- In Canteyville, USA, a warning for Washington lawmakers
By Kathleen Parker
Sunday, April 4, 2010; A13
If thy name is Incumbent, you might want to start packing up those D.C. tchotchkes.
November is likely to be a cruel month.
That, at least, is the view from "Canteyville," which you won't find on a map. There is no town by this name in South Carolina, though there ought to be. Canteys are as common as front porches in this part of the country.
For these purposes, Canteyville is a state of mind, a late-night invention born of spirited conversation at a sporting clay club in the state's unfortunately dubbed "Midlands."
...The Obama administration and the Democratic-controlled Congress have acted on the conviction that they know best and that citizens eventually will come around. This may sometimes have been historically true, but here's another truth: If you can't convincingly explain the beauty of a policy to the educated, hardworking people of Canteyville, you might have a policy problem.
- Steele, strip clubs and the GOP's family values
By Yael T. Abouhalkah, Kansas City Star Editorial Page columnist
Poor Michael Steele. In the latest line of "when did you stop beating your wife" questioning, the RNC Chairman is having to deny that he spent any funds at a high-cost strip club.
The Republican National Committee went on the offensive Monday, saying it will investigate the expense by an unnamed RNC official of $1,946 at the Voyeur West Hollywood strip club in February.
Here's the media report that started the ruckus Monday.
And here's part of the RNC's response about Steele's potential involvement in the strip club spending:
The chairman was never at the location in question, he had no knowledge of the expenditure, nor does he find the use of committee funds at such a location at all acceptable.
Still, the use of Republican National Committee funds for that kind of expense would appear to violate one of the GOP's cardinal rules:
Don't do anything that makes us look hypocritical when we talk about good old American values.
- Ersatz America
…But contrary to Parker's romantic view of what life is like outside the green room, there are actually a whole lot of Americans who aren't white, conservative Republicans. And they actually are far more indicative of "salt-of-the-earth-hardworking-regular folks" since virtually none of them are wealthy southerners living on faux farms playing at being good old boys on the week-end.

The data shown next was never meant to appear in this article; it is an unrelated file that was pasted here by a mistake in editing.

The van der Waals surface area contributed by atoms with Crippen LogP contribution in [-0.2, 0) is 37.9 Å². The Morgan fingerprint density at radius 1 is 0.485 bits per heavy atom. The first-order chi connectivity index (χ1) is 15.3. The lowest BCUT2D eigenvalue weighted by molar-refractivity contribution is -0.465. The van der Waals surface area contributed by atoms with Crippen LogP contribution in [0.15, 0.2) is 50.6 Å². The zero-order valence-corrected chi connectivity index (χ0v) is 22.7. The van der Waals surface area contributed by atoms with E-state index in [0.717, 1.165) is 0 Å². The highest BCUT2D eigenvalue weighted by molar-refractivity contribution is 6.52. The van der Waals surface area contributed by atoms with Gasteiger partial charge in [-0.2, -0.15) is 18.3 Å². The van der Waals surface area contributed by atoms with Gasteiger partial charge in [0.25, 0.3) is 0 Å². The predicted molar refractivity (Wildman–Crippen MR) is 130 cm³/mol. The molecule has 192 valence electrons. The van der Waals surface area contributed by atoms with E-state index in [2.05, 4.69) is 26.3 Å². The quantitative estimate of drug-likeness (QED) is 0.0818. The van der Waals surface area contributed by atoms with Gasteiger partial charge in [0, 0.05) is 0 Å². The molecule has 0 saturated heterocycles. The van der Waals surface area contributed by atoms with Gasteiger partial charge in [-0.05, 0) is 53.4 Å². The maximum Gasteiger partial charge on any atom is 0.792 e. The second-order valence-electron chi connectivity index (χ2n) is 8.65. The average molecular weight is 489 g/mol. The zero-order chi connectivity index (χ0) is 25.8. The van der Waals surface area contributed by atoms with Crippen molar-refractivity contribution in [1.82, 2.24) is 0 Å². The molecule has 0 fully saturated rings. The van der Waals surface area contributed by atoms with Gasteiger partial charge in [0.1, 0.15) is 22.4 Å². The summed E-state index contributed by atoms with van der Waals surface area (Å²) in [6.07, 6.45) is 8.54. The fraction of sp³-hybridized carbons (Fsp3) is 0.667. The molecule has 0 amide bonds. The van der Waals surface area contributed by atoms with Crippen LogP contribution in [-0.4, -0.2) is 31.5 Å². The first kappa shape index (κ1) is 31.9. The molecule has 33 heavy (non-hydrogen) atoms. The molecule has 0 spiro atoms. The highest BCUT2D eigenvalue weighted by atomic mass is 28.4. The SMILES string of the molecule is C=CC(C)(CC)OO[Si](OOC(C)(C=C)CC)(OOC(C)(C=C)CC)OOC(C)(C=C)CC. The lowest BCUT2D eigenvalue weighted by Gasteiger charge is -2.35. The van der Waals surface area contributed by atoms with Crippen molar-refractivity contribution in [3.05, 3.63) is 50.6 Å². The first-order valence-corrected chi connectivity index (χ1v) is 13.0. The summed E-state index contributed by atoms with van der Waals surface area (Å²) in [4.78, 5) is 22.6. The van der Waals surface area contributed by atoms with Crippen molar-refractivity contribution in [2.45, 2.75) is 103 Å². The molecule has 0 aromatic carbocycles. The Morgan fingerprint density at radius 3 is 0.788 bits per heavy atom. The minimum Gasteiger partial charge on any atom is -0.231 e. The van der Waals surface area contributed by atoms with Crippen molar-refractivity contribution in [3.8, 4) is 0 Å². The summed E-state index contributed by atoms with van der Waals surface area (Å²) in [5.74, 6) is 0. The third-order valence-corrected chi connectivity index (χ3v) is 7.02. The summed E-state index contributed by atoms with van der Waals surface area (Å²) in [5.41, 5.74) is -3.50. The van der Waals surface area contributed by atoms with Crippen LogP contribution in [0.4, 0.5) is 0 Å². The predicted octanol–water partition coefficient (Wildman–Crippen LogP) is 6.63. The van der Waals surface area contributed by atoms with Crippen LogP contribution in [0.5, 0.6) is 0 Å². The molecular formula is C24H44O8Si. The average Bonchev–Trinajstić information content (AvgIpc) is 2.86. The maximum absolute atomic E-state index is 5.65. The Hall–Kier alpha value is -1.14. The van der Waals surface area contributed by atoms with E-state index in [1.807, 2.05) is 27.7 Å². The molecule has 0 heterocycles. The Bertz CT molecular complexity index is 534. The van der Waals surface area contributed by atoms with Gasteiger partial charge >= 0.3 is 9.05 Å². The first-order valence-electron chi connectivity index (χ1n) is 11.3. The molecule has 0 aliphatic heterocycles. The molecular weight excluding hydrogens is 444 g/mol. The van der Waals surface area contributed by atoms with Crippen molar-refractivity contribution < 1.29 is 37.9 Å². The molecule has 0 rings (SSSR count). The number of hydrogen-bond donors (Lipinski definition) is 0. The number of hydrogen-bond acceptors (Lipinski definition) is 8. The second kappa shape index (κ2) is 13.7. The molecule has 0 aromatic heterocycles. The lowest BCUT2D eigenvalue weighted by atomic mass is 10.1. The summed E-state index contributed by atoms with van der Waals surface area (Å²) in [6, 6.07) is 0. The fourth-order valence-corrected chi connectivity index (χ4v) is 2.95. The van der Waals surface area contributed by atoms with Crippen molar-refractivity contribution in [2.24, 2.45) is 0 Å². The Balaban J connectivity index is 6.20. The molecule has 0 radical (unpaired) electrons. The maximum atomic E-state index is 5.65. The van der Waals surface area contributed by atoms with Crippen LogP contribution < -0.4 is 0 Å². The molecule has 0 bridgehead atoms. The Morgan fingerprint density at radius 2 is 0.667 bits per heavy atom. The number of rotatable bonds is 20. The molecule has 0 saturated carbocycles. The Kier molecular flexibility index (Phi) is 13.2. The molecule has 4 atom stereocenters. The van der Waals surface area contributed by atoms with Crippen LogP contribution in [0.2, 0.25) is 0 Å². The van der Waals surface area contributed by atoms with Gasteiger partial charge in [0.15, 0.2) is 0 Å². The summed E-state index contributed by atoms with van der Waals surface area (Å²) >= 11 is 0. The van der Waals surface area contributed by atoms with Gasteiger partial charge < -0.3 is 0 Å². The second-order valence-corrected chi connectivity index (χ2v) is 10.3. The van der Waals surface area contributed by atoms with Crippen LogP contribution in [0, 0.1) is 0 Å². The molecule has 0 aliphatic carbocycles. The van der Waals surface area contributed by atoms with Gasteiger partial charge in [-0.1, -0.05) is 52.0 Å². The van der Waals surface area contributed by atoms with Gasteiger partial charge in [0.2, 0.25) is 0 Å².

When these Villagers make one of their anthropological treks out into the country and come back with their report, the Real Americans they seek are always either white midwestern conservatives, white western conservatives or white Southern conservatives --- usually rural, always "small town" and often sitting around a table eating and and complaining about how the world has gone to hell and a handbasket. It's like they all set out to find Real America based on their memories of 1960s TV Mayberry --- a world that never really existed and certainly doesn't exist now except among wealthy land-owners trying to create a bucolic vacation spot to entertain their urban socialite friends.
Her America is a nation that exists only in the Villagers' and Disney Imagineers' minds. But it ends up infecting the politics of this country because these people all reinforce each others' fantasies when they get back to the "greenrooms and talkshows" and give a completely skewed impression of who "Real Americans" are and what "Real Americans" think. Oddly, it turns out they always think exactly the same way the villagers do. Go figure.